Collin County is one of the fastest-growing counties in Texas, and traffic there is growing too.

Based on growth projections, county commissioners on Monday unanimously approved a countywide bond election for November that will include two propositions totaling $740 million in bond debt principal for road projects.

Proposition 1 calls for $600 million for the development of additional high-speed, limited access highways. Proposition 2 calls for $140 million for arterial roadways and thoroughfares. A third bond proposition calls for $10 million for parks and open space projects.

“These bond funds will pave the way for an eventual robust transportation infrastructure serving more than two million people,” County Judge Keith Self said in a statement following the court’s action.

The county’s transportation plan focuses on three major projects: the east-west US 380 corridor, a north-south corridor along SH 78, and the Outer Loop around northeast and eastern Collin County.

The proposed bonds are slated to fund the initial steps of development for the projects, including right-of-way acquisition, over a five-year period (2019–2023). The county plans to call for another road bond election in five years.

“This is the right way to go,” said Darrell Hale, a candidate for County Commissioner, Precinct 3, which covers central and northeast Collin County. Hale is endorsed by Texans For Fiscal Responsibility.

“This is a much better alternative to allowing the spread of tolled roads across North Texas,” Hale told Texas Scorecard. “It isn’t a question of whether we need the highways and roads, but how they get funded.”

The Texas Department of Transportation (TxDOT) held public meetings last week to show county residents five routing options for extending US 380 across the county. Self says four possible north-south highway routes are under study.

For arterials and thoroughfares, commissioners proposed prioritizing spending on an annual basis during the five years of the bond program. Cities would nominate specific projects with matching funds already allocated. This policy change would get tax dollars into use as quickly as possible.

Exact language for each proposition will be considered at a future meeting.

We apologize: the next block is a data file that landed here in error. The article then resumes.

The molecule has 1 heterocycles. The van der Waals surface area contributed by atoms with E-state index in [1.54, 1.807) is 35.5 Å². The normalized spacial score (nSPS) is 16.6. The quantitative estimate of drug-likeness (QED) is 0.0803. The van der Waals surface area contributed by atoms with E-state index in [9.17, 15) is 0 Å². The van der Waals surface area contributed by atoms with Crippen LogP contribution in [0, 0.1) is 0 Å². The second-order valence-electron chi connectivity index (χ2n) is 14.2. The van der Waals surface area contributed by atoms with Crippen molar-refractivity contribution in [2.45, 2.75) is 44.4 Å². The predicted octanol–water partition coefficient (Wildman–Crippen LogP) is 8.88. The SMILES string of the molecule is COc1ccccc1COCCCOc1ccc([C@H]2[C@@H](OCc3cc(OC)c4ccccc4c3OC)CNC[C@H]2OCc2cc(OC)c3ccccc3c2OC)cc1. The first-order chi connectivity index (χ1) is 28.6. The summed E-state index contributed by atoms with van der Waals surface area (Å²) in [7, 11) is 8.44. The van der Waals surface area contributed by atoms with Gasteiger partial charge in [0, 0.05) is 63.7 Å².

Self said that the county’s tax rate will not increase because of these bonds. But with appraised property values continuing to rise, keeping the tax rate the same will mean higher property tax bills for residents and more tax revenue for the county — as the judge himself noted last year:

If we choose instead to go with the no-new-taxes tax rate–keeping the dollar amount you pay the same as last year—the county would still collect an additional $10 million from new construction which continues to grow at a healthy pace. This is what’s also called the “effective rate”–it keeps your tax dollars equal to last year regardless of appraisal increase.

Former commissioner Chris Hill, who’s running in November to replace the retiring Self as County Judge, said he hopes the county will actually “reduce the property tax rate for a sixth consecutive year later this summer.” The same growth that is putting pressure on the county’s roadways will generate new tax revenues to help pay off the road debt.

Collin County currently has the lowest tax rate of any county in the state. About 10 percent of residents’ total property tax bill goes to the county.

Hale said that the court has been a good steward of the county’s tax dollars, going eleven years without a bond election and waiting to propose new bonds until constituents could see exactly how the funds will be used.

County voters last approved a road bond in November 2007, in the amount of $235.6 million.

Commissioners had considered putting another road bond on the ballot last year. But Judge Self polled constituents and found that a majority wanted to wait until the county could give voters specific details of how their tax dollars would be spent.

“The Commissioners Court action recognizes the need to plan for the future,” Hale said. “These bonds fund the advance ground work and are a precursor to additional highways and major arterials.”

TxDOT will be presenting more information on the US 380 expansion project at the next Commissioners Court meeting on May 14.

Erin Anderson

Erin Anderson is a Senior Journalist for Texas Scorecard, reporting on state and local issues, events, and government actions that impact people in communities throughout Texas and the DFW Metroplex. A native Texan, Erin grew up in the Houston area and now lives in Collin County.